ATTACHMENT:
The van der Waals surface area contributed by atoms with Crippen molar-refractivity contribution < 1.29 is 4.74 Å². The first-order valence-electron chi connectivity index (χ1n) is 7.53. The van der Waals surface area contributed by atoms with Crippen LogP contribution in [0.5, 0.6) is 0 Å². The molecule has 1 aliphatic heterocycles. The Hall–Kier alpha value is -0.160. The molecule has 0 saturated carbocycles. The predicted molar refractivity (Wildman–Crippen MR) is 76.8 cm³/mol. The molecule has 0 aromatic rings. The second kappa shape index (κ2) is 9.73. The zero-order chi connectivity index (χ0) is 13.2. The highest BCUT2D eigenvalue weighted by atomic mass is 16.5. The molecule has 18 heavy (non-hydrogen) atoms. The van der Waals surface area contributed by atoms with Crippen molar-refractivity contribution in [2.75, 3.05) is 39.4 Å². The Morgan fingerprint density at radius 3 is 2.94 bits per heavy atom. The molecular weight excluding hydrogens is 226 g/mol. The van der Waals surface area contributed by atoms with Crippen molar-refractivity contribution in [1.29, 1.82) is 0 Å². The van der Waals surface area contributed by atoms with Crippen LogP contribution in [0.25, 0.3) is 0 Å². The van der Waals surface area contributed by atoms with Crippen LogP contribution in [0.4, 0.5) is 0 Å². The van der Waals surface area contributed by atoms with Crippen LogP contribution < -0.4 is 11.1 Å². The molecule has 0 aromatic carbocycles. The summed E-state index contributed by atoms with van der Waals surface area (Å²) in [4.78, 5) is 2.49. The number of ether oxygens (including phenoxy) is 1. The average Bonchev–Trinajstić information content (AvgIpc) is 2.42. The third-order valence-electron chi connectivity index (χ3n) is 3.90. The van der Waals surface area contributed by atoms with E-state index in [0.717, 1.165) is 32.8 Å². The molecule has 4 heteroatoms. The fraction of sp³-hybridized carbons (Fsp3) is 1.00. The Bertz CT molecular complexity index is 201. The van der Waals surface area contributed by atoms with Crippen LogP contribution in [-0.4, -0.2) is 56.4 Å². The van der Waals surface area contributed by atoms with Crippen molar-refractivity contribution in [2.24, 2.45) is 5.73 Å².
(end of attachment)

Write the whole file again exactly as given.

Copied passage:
The van der Waals surface area contributed by atoms with Crippen molar-refractivity contribution < 1.29 is 4.74 Å². The first-order valence-electron chi connectivity index (χ1n) is 7.53. The van der Waals surface area contributed by atoms with Crippen LogP contribution in [0.5, 0.6) is 0 Å². The molecule has 1 aliphatic heterocycles. The Hall–Kier alpha value is -0.160. The molecule has 0 saturated carbocycles. The predicted molar refractivity (Wildman–Crippen MR) is 76.8 cm³/mol. The molecule has 0 aromatic rings. The second kappa shape index (κ2) is 9.73. The zero-order chi connectivity index (χ0) is 13.2. The highest BCUT2D eigenvalue weighted by atomic mass is 16.5. The molecule has 18 heavy (non-hydrogen) atoms. The van der Waals surface area contributed by atoms with Crippen molar-refractivity contribution in [2.75, 3.05) is 39.4 Å². The Morgan fingerprint density at radius 3 is 2.94 bits per heavy atom. The molecular weight excluding hydrogens is 226 g/mol. The van der Waals surface area contributed by atoms with Crippen molar-refractivity contribution in [1.29, 1.82) is 0 Å². The van der Waals surface area contributed by atoms with Crippen LogP contribution in [0.25, 0.3) is 0 Å². The van der Waals surface area contributed by atoms with Crippen LogP contribution in [0.4, 0.5) is 0 Å². The van der Waals surface area contributed by atoms with Crippen LogP contribution < -0.4 is 11.1 Å². The molecule has 0 aromatic carbocycles. The summed E-state index contributed by atoms with van der Waals surface area (Å²) in [4.78, 5) is 2.49. The number of ether oxygens (including phenoxy) is 1. The average Bonchev–Trinajstić information content (AvgIpc) is 2.42. The third-order valence-electron chi connectivity index (χ3n) is 3.90. The van der Waals surface area contributed by atoms with E-state index in [0.717, 1.165) is 32.8 Å². The molecule has 4 heteroatoms. The fraction of sp³-hybridized carbons (Fsp3) is 1.00. The Bertz CT molecular complexity index is 201. The van der Waals surface area contributed by atoms with Crippen LogP contribution in [-0.4, -0.2) is 56.4 Å². The van der Waals surface area contributed by atoms with Crippen molar-refractivity contribution in [2.24, 2.45) is 5.73 Å².